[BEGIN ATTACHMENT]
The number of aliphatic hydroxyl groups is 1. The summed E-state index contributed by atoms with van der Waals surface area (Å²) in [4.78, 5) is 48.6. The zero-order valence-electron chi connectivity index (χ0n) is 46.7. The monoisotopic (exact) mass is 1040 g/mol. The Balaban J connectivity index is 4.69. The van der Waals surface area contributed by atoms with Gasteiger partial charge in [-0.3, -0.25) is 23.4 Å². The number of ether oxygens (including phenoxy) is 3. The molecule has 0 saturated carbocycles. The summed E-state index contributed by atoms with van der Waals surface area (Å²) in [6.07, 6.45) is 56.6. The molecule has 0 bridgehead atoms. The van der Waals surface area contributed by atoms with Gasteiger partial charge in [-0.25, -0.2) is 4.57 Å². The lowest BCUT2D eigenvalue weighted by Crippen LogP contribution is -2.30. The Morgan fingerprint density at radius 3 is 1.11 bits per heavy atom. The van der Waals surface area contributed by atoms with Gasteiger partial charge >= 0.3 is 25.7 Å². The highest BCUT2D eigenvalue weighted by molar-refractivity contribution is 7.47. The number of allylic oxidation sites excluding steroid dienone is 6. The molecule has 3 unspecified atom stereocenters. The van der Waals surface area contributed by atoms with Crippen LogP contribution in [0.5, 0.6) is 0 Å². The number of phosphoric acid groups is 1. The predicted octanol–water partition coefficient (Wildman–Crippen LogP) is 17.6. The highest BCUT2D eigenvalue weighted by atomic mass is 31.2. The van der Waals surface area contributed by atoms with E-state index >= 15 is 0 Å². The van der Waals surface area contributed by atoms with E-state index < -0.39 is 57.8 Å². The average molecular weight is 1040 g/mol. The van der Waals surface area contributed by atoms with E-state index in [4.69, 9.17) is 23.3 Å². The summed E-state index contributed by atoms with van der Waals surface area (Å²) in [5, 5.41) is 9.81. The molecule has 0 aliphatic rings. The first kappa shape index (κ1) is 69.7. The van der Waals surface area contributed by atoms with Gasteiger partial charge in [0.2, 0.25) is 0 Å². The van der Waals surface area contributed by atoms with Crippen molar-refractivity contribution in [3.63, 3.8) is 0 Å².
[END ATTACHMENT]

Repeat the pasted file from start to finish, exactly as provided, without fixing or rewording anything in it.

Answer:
The number of aliphatic hydroxyl groups is 1. The summed E-state index contributed by atoms with van der Waals surface area (Å²) in [4.78, 5) is 48.6. The zero-order valence-electron chi connectivity index (χ0n) is 46.7. The monoisotopic (exact) mass is 1040 g/mol. The Balaban J connectivity index is 4.69. The van der Waals surface area contributed by atoms with Gasteiger partial charge in [-0.3, -0.25) is 23.4 Å². The number of ether oxygens (including phenoxy) is 3. The molecule has 0 saturated carbocycles. The summed E-state index contributed by atoms with van der Waals surface area (Å²) in [6.07, 6.45) is 56.6. The molecule has 0 bridgehead atoms. The van der Waals surface area contributed by atoms with Gasteiger partial charge in [-0.25, -0.2) is 4.57 Å². The lowest BCUT2D eigenvalue weighted by Crippen LogP contribution is -2.30. The Morgan fingerprint density at radius 3 is 1.11 bits per heavy atom. The van der Waals surface area contributed by atoms with Gasteiger partial charge >= 0.3 is 25.7 Å². The highest BCUT2D eigenvalue weighted by molar-refractivity contribution is 7.47. The number of allylic oxidation sites excluding steroid dienone is 6. The molecule has 3 unspecified atom stereocenters. The van der Waals surface area contributed by atoms with Crippen LogP contribution in [0.5, 0.6) is 0 Å². The number of phosphoric acid groups is 1. The predicted octanol–water partition coefficient (Wildman–Crippen LogP) is 17.6. The highest BCUT2D eigenvalue weighted by atomic mass is 31.2. The van der Waals surface area contributed by atoms with E-state index >= 15 is 0 Å². The van der Waals surface area contributed by atoms with E-state index < -0.39 is 57.8 Å². The average molecular weight is 1040 g/mol. The van der Waals surface area contributed by atoms with E-state index in [4.69, 9.17) is 23.3 Å². The summed E-state index contributed by atoms with van der Waals surface area (Å²) in [5, 5.41) is 9.81. The molecule has 0 aliphatic rings. The first kappa shape index (κ1) is 69.7. The van der Waals surface area contributed by atoms with Gasteiger partial charge in [0.2, 0.25) is 0 Å². The van der Waals surface area contributed by atoms with Crippen molar-refractivity contribution in [3.63, 3.8) is 0 Å².